,
Dae-Il Jeong
, and
Ka-Hing Yau

Abstract

Global warming is expected to lead to increases in atmospheric moisture and intensify sub-hourly to hourly rainfall extremes. However, signal-to-noise ratios are low, especially at the local scale, making detection of changes in the observational record difficult. For Canada, previous studies based on short data records from 1965-2005 did not show conclusive evidence of increases in short-duration extreme rainfall. This study updates single-site and regional trend analyses of 5 minute to 24 hour annual maximum rainfall in Canada using data from 1950-2021. Estimates of temporal trends are extended to also consider the association between rainfall intensity and dew point temperature, a measure of moisture availability. With longer records, evidence for increases in extreme rainfall at individual sites is stronger. Field significant increasing trends are found for the majority of durations, whereas before results were mixed and typically not statistically significant. Intensification is even more pronounced in single-site scaling of rainfall intensity with summer mean dew point temperature. Field significant positive scaling rates are detected for all durations. When data are pooled in space – irrespective of choice of regionalization – the results are even more clear. Notably, the strongest and most spatially homogeneous intensification of short-duration extreme rainfall is detected in sub-hourly to 2 hour durations. When data are pooled across Canadian climate regions, field significant positive scaling is found in 72.7% to 81.8% of regions for 5 minute to 2 hour durations, with median scaling rates ranging from 5.3 to 9.4% °C−1. For durations ≥ 6 hours, this falls to 27.3% to 53% of regions, with scaling rates less than 4% °C−1.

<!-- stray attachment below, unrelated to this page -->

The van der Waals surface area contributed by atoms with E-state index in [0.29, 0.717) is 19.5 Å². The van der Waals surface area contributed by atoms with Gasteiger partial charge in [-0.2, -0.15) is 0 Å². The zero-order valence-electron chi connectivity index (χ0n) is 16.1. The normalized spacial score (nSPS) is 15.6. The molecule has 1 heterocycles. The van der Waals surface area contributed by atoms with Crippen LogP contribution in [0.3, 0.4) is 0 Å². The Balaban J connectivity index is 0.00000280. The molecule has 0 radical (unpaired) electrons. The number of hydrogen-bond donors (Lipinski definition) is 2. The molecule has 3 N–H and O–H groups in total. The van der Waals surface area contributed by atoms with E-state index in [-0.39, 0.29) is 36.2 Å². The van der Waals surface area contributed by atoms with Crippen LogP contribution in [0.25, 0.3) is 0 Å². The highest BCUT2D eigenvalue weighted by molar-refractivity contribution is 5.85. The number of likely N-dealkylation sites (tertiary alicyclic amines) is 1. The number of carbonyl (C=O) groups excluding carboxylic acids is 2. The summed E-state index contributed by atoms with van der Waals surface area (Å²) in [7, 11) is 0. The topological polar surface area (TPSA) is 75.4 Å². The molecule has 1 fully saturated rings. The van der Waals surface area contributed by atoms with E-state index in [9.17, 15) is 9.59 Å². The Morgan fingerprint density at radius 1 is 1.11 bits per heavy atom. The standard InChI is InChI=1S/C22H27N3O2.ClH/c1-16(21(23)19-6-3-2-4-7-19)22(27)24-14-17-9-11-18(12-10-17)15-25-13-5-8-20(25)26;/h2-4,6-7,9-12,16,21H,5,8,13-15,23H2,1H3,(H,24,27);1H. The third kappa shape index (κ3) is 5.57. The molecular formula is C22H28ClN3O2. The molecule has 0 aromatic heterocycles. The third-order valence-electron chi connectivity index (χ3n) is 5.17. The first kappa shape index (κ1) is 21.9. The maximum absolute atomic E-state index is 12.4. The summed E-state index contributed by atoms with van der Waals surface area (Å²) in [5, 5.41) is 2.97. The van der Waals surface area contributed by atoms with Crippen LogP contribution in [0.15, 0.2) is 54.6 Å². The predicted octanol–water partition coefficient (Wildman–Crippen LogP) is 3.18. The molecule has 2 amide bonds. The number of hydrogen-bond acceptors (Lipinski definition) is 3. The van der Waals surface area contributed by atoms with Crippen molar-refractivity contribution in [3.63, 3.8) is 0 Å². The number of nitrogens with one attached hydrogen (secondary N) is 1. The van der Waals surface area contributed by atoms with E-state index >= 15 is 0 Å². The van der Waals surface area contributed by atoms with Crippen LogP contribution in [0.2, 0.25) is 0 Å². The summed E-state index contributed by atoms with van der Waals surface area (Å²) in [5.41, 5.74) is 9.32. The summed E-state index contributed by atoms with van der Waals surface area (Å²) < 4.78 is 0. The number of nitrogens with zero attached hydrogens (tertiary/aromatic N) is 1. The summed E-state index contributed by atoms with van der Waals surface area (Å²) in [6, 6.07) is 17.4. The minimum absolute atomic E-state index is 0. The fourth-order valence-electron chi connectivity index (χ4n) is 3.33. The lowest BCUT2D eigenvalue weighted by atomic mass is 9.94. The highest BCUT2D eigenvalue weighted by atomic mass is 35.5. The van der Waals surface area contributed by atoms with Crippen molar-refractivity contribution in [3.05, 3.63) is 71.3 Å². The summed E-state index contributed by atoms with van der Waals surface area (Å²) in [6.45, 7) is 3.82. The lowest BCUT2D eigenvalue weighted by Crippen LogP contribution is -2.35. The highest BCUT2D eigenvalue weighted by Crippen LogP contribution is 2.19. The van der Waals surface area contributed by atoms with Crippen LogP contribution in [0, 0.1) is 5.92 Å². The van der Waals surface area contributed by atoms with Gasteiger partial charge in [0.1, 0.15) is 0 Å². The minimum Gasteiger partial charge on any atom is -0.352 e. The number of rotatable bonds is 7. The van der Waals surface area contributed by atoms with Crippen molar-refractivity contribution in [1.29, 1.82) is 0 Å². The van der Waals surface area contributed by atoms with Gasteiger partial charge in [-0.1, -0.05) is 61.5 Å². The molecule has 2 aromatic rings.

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Chao Zhang
,
Shuanglin Li
, and
Zhe Han

Abstract